If a bivalve is placed under stress, their scope for growth (the max amount of size increase per unit time) will be decreased. Because they’re cold-blooded, bivalves are limited by the temperature of their environment. If temperatures are low, they simply can’t sustain the chemical reactions required for life at the same rate that endotherms like us can. They also may have to shut their shells and stop feeding if they’re exposed by the tide, or are tossed around by a violent storm, or attacked by predators or toxins from the algae that they feed on.

When their budget is lower, they have to make painful cuts, much like a company lays off employees if their revenues are lower. The question is which biological processes get cut, and when? My first chapter (submitted and in review) has settled temperature being the primary control on seasonal shell growth. Bivalves at high latitudes undergo annual winter shutdowns in growth, which create the growth bands I use to figure out their age, growth rate, etc. We’d be a lot closer to accurately predicting when bivalves suffer from “growth shutdowns” if we had hard numbers on how much energy they actually invest in their shells. A new study from a team led by Sue-Ann Watson of James Cook University attempts to do just that.

Diagram relating the growth bands of Antarctic soft-shelled clam with a chart showing the widths of those bands. Source

Collecting a database of widths for the annual growth rings of bivalve and gastropod (snail) species from many latitudes, Watson and her team were able to get a global view of how fast different molluscs grow from the equator to the poles. Because the unit cost of creating carbonate is determined by well-understood chemistry, they were able to create an equation which would determine the exact number of Joules of energy used for every bivalve to grow their shells.

They still needed a total energy budget for each species, in order to the percent of the energy budget that each bivalve was investing in their shells. They drew on a previous paper which had calculated the standard metabolic rates for each species by carefully measuring their oxygen consumption. We could do the same for you if you sat in a sealed box for an extended period of time while we measured the exact amount of oxygen going in and CO2 going out. Dividing the amount of energy needed to grow the shell by the total amount of energy used in the organism’s metabolism would give us a percent of total energy that the bivalve dedicates to adding growth layers to its shell.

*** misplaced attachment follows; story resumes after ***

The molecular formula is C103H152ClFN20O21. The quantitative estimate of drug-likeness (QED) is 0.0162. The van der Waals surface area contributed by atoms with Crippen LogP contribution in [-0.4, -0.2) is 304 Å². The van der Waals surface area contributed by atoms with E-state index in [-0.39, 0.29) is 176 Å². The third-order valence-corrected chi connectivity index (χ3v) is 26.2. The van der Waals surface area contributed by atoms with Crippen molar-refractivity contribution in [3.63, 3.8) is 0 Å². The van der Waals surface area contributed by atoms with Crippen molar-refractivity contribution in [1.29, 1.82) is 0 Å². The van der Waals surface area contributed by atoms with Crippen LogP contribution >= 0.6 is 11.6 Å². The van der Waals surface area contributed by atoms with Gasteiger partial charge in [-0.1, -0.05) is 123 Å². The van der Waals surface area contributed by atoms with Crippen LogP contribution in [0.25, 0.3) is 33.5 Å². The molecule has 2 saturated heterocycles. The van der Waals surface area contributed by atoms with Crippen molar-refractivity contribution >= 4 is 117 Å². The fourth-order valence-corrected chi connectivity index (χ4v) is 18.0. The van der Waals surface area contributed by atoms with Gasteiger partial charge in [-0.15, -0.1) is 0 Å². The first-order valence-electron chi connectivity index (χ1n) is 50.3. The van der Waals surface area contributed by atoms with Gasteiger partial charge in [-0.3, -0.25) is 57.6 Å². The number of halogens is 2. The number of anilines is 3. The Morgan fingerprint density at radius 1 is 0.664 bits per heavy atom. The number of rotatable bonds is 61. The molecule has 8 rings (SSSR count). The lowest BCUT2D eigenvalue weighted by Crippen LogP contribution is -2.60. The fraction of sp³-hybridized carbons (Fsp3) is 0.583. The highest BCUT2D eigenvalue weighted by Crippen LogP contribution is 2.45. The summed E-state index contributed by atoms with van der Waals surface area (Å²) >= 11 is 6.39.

That number is…not very large. None of the bivalves or gastropods they looked at put more than 10% of their energy into shell growth, and bivalves were the lowest, with less than 4% of their energy going into their shell. Low-latitude (more equatorward) bivalves have the easiest time, putting less than 1% of their energy into growth but getting way more payoff for that small expenditure. High-latitude polar bivalves have to work harder, because the lower temperatures they experience mean the reactions needed to create their shells are more expensive. In addition, most of that energy is going into the protein-based “scaffolding” that is used to make the shell, rather than the crystals of carbonate themselves. Organisms right now don’t have to put a whole lot of effort into making their protective shells, which could explain why so many organisms use shells for protection. That is good, because if shells were  already breaking the bank when it came to the bivalves’ growth budget, they wouldn’t have a lot of room to invest more energy in the face of climate change. Unfortunately, as the authors note, these budgets may need to change in the face of climate change, particularly for bivalves at the poles. As the oceans grow more acidic due to human CO2 emissions, growing their shells will start to take up more of their energy, which is currently not a major part of their budget.

A cold-water ecosystem dominated by Antarctic scallops. Source

Right now, the cold waters of the poles are refuges for organisms that don’t deal well with shell crushing predators. As polar regions warm, such predators will begin to colonize these unfamiliar waters. Polar bivalves may encounter the double whammy of needing to spend more energy to make the same amount of shell, but also find that it is no longer enough to protect them from predators that easily crack open their protective coverings.

I found this study to be an elegant and thoughtful attempt to fill in a gap in our current understanding of how organisms grow and how energy budgets are influenced by environmental variables like temperature. I instantly downloaded the paper because it answered a question that has long been on my mind. Maybe can sneak its way into my manuscript during the review process!